Twitter Demands Users Reset Passwords

Dennis Faas's picture

It appears that during Tuesday night's election the privacy of a number of high-profile Twitter users was invaded when an unknown website or Internet service compromised their accounts.

That prompted Twitter to force password resets on many of its users.

It remains unclear at the moment how the security breach occurred or how many users' accounts were compromised. Whatever that number, Twitter created a huge stir by sending out more password reset emails than necessary.

"We unintentionally reset passwords of a larger number of accounts, beyond those that we believed to have been compromised," said Twitter spokesperson, Carolyn Penner.

"We apologize for any inconvenience or confusion this may have caused." (Source:

Twitter Emails Raise Alarm

Here's what the alarming emails from Twitter said:

"Twitter believes that your account may have been compromised by a website or service not associated with Twitter. We've reset your password to prevent others from accessing your account. You'll need to create a new password for your Twitter account."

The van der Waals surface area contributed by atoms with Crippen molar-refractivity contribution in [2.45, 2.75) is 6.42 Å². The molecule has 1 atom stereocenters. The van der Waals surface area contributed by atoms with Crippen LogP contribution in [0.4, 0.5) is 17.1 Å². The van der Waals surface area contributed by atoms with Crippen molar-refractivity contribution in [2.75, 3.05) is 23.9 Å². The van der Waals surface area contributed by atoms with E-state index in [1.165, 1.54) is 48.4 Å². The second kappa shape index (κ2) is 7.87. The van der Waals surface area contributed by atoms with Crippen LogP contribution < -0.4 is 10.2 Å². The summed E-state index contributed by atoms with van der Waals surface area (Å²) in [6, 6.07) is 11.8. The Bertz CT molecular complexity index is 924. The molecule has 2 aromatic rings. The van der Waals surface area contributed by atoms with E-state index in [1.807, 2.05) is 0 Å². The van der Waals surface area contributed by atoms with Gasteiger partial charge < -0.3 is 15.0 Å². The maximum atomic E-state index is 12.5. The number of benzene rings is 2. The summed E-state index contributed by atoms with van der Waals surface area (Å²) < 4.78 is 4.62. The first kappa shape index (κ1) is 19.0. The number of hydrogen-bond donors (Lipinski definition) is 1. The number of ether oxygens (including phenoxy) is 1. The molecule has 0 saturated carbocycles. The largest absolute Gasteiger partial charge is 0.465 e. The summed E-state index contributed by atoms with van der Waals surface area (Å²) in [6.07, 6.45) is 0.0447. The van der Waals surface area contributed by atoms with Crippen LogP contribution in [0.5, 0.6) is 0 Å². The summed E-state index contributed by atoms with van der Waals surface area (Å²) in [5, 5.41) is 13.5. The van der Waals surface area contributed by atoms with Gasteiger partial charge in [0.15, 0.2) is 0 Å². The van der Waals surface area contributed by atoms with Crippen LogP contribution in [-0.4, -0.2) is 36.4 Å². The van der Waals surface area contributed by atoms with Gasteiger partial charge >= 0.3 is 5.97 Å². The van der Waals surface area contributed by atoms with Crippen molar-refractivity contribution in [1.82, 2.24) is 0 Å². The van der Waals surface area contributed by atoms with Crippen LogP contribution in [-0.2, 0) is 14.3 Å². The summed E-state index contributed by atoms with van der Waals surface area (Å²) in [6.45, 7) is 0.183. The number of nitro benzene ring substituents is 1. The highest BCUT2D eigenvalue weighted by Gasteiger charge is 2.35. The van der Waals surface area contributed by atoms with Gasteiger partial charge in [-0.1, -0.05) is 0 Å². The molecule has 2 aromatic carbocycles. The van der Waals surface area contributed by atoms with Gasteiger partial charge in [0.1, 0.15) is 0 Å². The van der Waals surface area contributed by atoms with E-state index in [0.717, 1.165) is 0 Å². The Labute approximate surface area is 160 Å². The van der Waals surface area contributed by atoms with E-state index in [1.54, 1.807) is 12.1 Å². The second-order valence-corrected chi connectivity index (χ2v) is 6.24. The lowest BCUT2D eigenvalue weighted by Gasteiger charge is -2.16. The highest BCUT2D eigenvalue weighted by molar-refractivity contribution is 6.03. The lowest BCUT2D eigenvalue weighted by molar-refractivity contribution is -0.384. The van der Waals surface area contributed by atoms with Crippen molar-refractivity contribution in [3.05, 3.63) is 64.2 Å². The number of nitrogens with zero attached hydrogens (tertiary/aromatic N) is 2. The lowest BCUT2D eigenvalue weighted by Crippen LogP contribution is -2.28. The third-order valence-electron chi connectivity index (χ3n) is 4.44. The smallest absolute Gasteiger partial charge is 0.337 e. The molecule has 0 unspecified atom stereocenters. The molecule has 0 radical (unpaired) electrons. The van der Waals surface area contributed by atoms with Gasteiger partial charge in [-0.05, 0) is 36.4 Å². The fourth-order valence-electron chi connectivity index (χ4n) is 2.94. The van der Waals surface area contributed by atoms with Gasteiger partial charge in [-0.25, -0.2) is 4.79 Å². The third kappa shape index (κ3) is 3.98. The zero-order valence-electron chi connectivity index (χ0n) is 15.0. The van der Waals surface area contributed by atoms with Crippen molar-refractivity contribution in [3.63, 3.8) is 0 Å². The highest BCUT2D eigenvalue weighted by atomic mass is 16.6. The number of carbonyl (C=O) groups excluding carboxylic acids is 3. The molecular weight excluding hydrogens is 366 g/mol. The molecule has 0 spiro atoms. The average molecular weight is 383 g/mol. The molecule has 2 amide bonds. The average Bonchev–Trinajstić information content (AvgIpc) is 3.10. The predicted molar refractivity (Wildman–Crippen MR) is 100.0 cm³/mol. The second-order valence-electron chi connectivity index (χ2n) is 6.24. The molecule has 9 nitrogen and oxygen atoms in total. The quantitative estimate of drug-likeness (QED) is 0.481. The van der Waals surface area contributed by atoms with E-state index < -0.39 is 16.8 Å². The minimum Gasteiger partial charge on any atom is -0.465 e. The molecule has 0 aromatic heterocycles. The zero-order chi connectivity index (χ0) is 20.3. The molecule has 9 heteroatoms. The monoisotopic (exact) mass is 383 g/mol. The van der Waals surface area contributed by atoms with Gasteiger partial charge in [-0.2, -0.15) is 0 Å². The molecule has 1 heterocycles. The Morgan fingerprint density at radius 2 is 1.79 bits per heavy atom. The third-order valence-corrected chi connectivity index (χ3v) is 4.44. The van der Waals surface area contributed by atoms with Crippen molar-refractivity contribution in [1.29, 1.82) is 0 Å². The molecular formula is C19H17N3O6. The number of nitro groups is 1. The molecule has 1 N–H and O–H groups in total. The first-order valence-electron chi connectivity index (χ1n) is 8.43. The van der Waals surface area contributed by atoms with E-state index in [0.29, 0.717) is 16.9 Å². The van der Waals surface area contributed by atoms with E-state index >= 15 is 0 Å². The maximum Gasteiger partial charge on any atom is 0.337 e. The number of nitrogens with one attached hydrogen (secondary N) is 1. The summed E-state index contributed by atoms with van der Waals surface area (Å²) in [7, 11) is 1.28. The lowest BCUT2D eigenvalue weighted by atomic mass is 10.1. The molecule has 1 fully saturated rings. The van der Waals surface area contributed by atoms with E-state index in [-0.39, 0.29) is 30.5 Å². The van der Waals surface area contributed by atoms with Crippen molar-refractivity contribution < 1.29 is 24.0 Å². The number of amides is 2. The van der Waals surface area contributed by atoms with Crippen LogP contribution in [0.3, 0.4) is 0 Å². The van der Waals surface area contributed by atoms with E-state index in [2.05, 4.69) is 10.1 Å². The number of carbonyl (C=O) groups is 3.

Understandably, many Twitter users were spooked by that message. Some expressed frustration with Twitter's decision to include a link in the password reset message, because this often signals phishing or malware scams are at work.

Users Demand Two-Factor Authentication

Other users have expressed concern with Twitter's whole security system, saying it's time the social networking site offered a more comprehensive security strategy.

One possibility: introducing a two-factor authentication process requiring users enter two unique pieces of information to access their accounts.

"We've certainly explored two-factor authentication among other security measures, and we continue to introduce features, such as https, to help users keep their accounts secure," a Twitter representative has responded.

In the meantime, experts suggest users change any passwords they use on their Twitter account and elsewhere.

"I don't want to spread panic or anything, but if you use the same password that you have on Twitter for other services, you might want to change those, too," noted TechCrunch writer, Drew Olanoff. (Source:

Rate this article: 
No votes yet